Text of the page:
Further, to enhance the health of the deer and increase the overall quality of the game, give them some salt. Salt licks can be deposited near the grain to further aid in the health of the deer and therefore enhance the flavor of venison stakes.

While you must stop grain feeding and giving them salt a few weeks before hunting season, the benefits should last until that first day of the season when they come looking for their meal and instead get slain by a well placed bullet in their heart.

Thanks... (none / 0) (#9)
by hauntedattics on Wed Apr 17th, 2002 at 03:30:07 PM PST
for the suggestion, but it sounds like an awful lot of work. Doesn't hunting in and around cornfields, say, in Iowa or central New York accomplish the same thing without the extra effort?

(But heck, don't listen to me. I just enjoy the venison after my father-in-law has done all the hard work. There aren't many deer in Boston anyway.)

All Creatures, Great and Small... (none / 0) (#3)
by John Wainright on Tue Apr 16th, 2002 at 11:15:16 PM PST
Are mighty tasty after being subjected to an open flame.
Last weeks grilling offered up the following for my family:
Monday: Burgers from the side of beef purchased last week.
Tuesday: Porterhouse cuts from said steer.
Wednesday: didn't grill
Thursday: Blacktip Shark Steak
Friday: Pork Chops.

Ahh, wee shrimp... (none / 0) (#4)
by poltroon on Tue Apr 16th, 2002 at 11:36:12 PM PST
I'm partial to sea creatures which are small enough to fit in my mouth without too much trimming. You definitely should grill some shrimp - just the heads, with all those tasty spines and juicy black eyes.

I'm told that (5.00 / 1) (#5)
by jvance on Tue Apr 16th, 2002 at 11:46:48 PM PST
Preterites make mighty tasty eating. Preterite fetus is especially succulent, and is available at any of these fine locations
Adequacy has turned into a cesspool consisting of ... blubbering, superstitious fools arguing with smug, pseudointellectual assholes. -AR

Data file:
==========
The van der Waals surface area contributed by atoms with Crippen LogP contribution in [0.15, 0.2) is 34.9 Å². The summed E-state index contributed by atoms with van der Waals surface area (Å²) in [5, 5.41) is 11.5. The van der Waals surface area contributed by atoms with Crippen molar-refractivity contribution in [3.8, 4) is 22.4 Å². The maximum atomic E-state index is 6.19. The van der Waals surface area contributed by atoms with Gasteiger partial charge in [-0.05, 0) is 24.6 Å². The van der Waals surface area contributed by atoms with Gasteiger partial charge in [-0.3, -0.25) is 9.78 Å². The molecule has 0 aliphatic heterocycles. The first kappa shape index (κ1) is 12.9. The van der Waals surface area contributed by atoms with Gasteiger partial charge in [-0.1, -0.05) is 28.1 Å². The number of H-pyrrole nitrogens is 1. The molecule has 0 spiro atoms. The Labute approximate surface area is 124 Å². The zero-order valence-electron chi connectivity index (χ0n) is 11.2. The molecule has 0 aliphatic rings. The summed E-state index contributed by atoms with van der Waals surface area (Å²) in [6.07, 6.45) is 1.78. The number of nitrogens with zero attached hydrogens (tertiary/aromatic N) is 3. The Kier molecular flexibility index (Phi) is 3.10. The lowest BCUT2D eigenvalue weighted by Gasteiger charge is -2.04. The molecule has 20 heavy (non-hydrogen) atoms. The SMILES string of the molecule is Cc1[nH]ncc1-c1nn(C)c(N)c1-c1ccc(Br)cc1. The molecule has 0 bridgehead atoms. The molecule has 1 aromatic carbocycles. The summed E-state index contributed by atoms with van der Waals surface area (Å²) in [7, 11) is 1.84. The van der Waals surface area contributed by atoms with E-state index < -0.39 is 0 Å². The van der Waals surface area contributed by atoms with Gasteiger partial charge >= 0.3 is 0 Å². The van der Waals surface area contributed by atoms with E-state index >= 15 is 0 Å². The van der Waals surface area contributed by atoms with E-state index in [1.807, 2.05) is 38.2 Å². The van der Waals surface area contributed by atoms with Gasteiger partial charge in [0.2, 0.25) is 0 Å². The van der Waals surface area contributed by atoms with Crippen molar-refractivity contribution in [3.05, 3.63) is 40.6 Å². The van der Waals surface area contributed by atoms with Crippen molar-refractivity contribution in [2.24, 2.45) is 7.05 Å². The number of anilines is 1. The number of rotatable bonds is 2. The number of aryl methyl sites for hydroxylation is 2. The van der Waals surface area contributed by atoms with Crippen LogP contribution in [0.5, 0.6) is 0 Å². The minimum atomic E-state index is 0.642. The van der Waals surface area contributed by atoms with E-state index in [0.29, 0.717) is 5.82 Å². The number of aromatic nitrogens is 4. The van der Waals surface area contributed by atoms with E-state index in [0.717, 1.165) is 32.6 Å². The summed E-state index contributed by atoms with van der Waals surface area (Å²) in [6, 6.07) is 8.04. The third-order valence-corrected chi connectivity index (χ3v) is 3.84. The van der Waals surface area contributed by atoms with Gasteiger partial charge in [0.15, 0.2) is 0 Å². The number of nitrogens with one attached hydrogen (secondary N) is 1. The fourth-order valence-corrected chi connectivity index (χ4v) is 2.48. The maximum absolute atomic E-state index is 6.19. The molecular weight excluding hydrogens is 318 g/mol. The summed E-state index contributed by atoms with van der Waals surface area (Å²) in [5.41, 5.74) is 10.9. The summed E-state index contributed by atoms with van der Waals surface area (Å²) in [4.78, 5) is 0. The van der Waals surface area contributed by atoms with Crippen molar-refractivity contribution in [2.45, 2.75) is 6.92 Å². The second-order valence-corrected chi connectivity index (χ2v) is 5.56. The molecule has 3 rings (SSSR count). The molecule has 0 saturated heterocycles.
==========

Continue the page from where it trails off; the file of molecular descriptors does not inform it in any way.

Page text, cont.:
Shut up, Swift. (5.00 / 1) (#6)
by because it isnt on Wed Apr 17th, 2002 at 06:36:30 AM PST -- because it isn't

Perhaps on Friday (none / 0) (#8)
by doofus on Wed Apr 17th, 2002 at 03:05:21 PM PST
You could grill a nice salmon or a mahi-mahi steak.

Wrap it in aluminum foil after adding a marinade of some sort (I like a lemon garlic herb, personally. The lemon and garlic cut the "fishy" taste that some people find objectionable.).

Grill on a medium flame (or completely white coals with the grill raised as high as it can go) for 15 minutes or so.

Rice pilaf using brown rice grown in a standard Third World rice growing country and harvested by hard-working freedom-loving peasants and some fresh vegetables from your garden would be an excellent addition. Fresh bread, kneaded by hand by your wife and home-made butter, churned by your children would no doubt add a level of satisfaction to your repast as well.

Top this off with a tall glass of cool, fresh water drawn from your well and you have a fine meal, fit for any American, even liberals and athiests (although they would never truly appreciate it).

How I envy you, Mr. Rightmann.